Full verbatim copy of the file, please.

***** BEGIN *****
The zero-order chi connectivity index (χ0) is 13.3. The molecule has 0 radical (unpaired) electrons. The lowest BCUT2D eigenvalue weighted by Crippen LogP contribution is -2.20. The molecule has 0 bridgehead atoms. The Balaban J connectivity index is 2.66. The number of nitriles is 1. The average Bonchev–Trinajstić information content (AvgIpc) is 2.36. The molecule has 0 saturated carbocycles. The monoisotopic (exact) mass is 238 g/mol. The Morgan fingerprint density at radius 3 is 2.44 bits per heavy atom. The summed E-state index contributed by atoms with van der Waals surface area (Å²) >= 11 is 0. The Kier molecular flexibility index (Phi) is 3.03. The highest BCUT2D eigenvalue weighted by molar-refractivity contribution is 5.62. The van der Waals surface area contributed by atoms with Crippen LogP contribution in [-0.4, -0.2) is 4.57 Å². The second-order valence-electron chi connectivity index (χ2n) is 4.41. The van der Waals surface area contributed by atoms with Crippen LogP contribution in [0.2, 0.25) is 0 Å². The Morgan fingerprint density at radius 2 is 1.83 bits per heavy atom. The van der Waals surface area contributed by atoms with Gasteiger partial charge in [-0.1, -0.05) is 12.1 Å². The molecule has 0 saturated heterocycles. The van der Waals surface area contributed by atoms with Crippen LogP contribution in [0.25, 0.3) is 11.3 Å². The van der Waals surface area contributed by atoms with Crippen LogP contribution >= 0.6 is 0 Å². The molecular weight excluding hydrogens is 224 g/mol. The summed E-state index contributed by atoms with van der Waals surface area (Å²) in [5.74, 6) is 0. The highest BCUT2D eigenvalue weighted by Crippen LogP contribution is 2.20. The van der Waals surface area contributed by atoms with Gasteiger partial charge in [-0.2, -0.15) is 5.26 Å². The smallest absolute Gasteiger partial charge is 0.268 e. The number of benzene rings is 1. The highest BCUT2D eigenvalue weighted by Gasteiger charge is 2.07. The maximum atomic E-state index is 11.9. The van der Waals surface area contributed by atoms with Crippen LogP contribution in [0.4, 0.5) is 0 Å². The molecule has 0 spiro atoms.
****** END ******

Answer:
The zero-order chi connectivity index (χ0) is 13.3. The molecule has 0 radical (unpaired) electrons. The lowest BCUT2D eigenvalue weighted by Crippen LogP contribution is -2.20. The molecule has 0 bridgehead atoms. The Balaban J connectivity index is 2.66. The number of nitriles is 1. The average Bonchev–Trinajstić information content (AvgIpc) is 2.36. The molecule has 0 saturated carbocycles. The monoisotopic (exact) mass is 238 g/mol. The Morgan fingerprint density at radius 3 is 2.44 bits per heavy atom. The summed E-state index contributed by atoms with van der Waals surface area (Å²) >= 11 is 0. The Kier molecular flexibility index (Phi) is 3.03. The highest BCUT2D eigenvalue weighted by molar-refractivity contribution is 5.62. The van der Waals surface area contributed by atoms with Crippen LogP contribution in [-0.4, -0.2) is 4.57 Å². The second-order valence-electron chi connectivity index (χ2n) is 4.41. The van der Waals surface area contributed by atoms with Crippen LogP contribution in [0.2, 0.25) is 0 Å². The Morgan fingerprint density at radius 2 is 1.83 bits per heavy atom. The van der Waals surface area contributed by atoms with Gasteiger partial charge in [-0.1, -0.05) is 12.1 Å². The molecule has 0 saturated heterocycles. The van der Waals surface area contributed by atoms with Crippen LogP contribution in [0.25, 0.3) is 11.3 Å². The van der Waals surface area contributed by atoms with Crippen LogP contribution >= 0.6 is 0 Å². The molecular weight excluding hydrogens is 224 g/mol. The summed E-state index contributed by atoms with van der Waals surface area (Å²) in [5.74, 6) is 0. The highest BCUT2D eigenvalue weighted by Crippen LogP contribution is 2.20. The van der Waals surface area contributed by atoms with Gasteiger partial charge in [-0.2, -0.15) is 5.26 Å². The smallest absolute Gasteiger partial charge is 0.268 e. The number of benzene rings is 1. The highest BCUT2D eigenvalue weighted by Gasteiger charge is 2.07. The maximum atomic E-state index is 11.9. The van der Waals surface area contributed by atoms with Crippen LogP contribution in [0.4, 0.5) is 0 Å². The molecule has 0 spiro atoms.